SPEED / (2^24) = SAMPLE RATE / 40,500,000

SPEED = SAMPLE RATE * (2^24) / 40,500,000

SPEED = SAMPLE RATE * 0.414252

This means that we can achieve sample rates all the way up to the CPU clock speed, and down to about 3Hz.  In practice, it is limited to around 1 - 2MHz due to the bus saturation limit, and also because the audio cross-bar mixer effectively places an upper-limit on the sample rate that will come out the speaker.  If the audio cross-bar is limiting the frequency too much, we can make a bypass for that, so that we can increase our upper frequency limit.

For a little test, I have made a 16-entry 8-bit Sine table, so that I can produce a pure tone for calibrating frequency and testing the volume at varying ultrasonic frequencies.  It sounds generally ok, but even I can hear that it isn't a pure tone. So I might increase the sample count and go to 16-bit samples, so that it sounds better.

Well, that didn't work.  I even tried it on the MEGAphone prototype, in case it was the audio output circuitry. However, fiddling around, I did discover something important: The distortion changes based on the code the CPU is running.  I even made a little loop that confirmed that the opcode of an instruction is ending up in the audio stream, by changing the bytes I am playing in the sample loop, and finding the silent point occurred when the bytes all matched the opcode of the loop.  More investigation reveals that it isn't just opcode bytes that can show up, but seemingly any CPU memory access.  Also, I was seeing that just occassionally the CPU would pick up a byte from the audio DMA data, and jump off into lala land as a result.

This is rather annoying and a bit worrying, as it means that there is a bigger problem with bus timing than I had expected. I already knew that I had to be careful with not allowing the audio DMAs in hypervisor mode, and only at 40MHz because of funny business. And it now seems that this problems are much more significant than I had hoped.  But because they don't show up in simulation, they are a bit of a pain to track down. 

What I might do here is a bit of a pragmatic solution, and make the bus wait an extra cycle when starting an audio DMA so that the value we want REALLY shows up, and then allow the bus to settle for a cycle back on whatever the CPU was asking for before the DMA.  Another slightly more elegant solution would be to use the dead read wait states in the CPU. But that is rather more complex to implement.

Taking a look at the synthesis logs, it looks like the audio DMA stuff has pushed the tolerance for timing closure on the memory controller in the CPU out the window -- which would explain just about everything.  The trick is how to simplify things back down, so that the logic becomes shallow enough again to get closure.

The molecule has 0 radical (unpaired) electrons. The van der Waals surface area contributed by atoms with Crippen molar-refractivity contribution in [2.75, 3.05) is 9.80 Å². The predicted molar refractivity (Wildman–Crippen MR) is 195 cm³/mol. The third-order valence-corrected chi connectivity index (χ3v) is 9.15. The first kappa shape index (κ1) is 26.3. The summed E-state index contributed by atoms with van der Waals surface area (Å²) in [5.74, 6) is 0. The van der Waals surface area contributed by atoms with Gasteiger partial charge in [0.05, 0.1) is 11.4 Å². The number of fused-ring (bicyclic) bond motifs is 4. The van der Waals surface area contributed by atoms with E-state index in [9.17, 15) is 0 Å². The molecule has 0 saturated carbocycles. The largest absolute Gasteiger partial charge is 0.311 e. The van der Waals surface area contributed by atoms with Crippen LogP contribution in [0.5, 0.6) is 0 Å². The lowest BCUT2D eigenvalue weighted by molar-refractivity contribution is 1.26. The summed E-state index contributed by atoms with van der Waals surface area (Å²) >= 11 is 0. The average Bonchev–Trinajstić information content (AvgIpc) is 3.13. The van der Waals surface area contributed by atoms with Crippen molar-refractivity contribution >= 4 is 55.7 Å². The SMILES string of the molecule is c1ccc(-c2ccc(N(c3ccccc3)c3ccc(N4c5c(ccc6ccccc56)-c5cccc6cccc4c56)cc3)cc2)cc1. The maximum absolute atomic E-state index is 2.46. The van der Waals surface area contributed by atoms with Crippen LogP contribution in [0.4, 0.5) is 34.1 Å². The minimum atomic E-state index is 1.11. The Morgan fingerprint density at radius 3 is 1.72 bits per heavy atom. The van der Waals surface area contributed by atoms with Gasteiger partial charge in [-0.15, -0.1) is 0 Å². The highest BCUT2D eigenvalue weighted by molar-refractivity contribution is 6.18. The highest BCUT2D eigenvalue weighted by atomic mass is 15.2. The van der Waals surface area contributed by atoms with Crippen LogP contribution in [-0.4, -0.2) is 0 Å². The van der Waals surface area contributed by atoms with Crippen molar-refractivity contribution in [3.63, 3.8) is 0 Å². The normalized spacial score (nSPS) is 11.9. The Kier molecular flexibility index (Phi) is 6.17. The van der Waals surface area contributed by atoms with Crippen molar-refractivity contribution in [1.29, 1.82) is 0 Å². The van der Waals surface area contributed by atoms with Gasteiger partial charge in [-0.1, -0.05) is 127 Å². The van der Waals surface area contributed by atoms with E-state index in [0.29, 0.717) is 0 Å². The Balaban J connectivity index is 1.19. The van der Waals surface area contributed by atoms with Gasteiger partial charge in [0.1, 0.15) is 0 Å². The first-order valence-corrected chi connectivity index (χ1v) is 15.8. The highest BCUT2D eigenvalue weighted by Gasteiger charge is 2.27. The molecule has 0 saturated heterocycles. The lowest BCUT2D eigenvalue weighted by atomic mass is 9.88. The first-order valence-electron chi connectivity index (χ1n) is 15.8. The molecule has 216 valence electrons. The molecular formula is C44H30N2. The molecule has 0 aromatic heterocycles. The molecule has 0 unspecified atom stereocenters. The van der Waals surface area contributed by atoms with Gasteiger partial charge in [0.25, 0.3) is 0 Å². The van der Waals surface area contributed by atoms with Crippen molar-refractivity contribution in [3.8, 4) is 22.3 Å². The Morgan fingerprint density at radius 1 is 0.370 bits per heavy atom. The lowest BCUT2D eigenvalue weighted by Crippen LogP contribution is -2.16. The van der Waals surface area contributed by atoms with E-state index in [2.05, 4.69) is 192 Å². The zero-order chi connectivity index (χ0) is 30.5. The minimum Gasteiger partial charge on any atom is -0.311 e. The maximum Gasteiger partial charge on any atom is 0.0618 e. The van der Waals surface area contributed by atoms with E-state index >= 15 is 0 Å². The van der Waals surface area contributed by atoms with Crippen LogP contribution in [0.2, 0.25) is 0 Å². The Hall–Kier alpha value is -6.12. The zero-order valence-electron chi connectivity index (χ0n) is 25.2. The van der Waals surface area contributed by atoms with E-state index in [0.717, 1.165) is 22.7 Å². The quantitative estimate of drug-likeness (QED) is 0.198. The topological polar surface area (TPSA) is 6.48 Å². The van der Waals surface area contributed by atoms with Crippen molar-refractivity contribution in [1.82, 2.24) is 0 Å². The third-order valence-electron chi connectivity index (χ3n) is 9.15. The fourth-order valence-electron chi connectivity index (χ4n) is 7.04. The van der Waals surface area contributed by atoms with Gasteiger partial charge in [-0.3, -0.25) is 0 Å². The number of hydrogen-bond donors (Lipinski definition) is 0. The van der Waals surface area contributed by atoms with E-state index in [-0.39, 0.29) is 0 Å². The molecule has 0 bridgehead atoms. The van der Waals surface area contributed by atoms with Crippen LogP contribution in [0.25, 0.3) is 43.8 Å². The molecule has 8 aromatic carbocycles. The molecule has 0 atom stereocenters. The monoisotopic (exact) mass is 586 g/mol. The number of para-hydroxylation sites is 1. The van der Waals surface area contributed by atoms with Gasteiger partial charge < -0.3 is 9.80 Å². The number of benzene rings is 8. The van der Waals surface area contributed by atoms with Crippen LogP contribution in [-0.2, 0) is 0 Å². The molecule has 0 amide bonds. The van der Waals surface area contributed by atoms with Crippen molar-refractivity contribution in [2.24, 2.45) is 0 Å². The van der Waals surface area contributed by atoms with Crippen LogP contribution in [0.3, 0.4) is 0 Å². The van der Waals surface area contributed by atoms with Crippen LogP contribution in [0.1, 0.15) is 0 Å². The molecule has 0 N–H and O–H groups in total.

It looks like it might be easier to use the read wait-state cycles after all.  Those were all reading from address $000002, so they were easy to find.  I've now gone through and refactored all the audio DMA scheduling into a more generic "background DMA" framework, where the sample LSB and MSB reads for the four channels are considered 8 separate DMA targets. It also means we can add other interesting background DMA actions in the future.

For not the first time in this adventure, I have had something that ALMOST works, but not quite. Sometimes it would simulate, but not synthesise due to multiple drivers, or there would be funny corner-cases where it wouldn't correctly realise when the shadow RAM was reading the correct location for the background DMA activitity.  The whole interplay for reading the shadow RAM with effectively zero waitstates is just a pain, but we have to work with it for now. 

I think I now have it so that whenever the shadow RAM is not being used, that the CPU does a background DMA read, and correctly latches the data into the audio registers.  While I was doing all that, I also overhauled the audio mixer to use signed samples the whole way through, so that mixing the audio can be done more easily, and without introducing DC biases like unsigned samples do.
It now runs under simulation, with the background DMA reads happening when the CPU reads from IO, or has a wait-state: Basically it makes the background DMA activity the default, and it is only if a different address is presented to the shadow RAM bus that it does something else.  So the moment of proof comes now, while I wait for it to synthesise again...

And again. And a few times after that. But I now finally have a nicely working DMA audio engine.  In fact, its now good enough that it can play Amiga MOD files with a crude little tracker that I wrote to test it.  Which actually works quite nicely. It can already play a reasonable variety of MOD files, but doesn't yet support most of the MOD effects -- only tempo and instrument volume.

But it does already support repeating samples, too, since I need that for the ultrasound testing, because it would be a pain to have to keep feeding sample data in. Instead, I can just play a 32-byte sine wave loop indefinitely.  The result is this: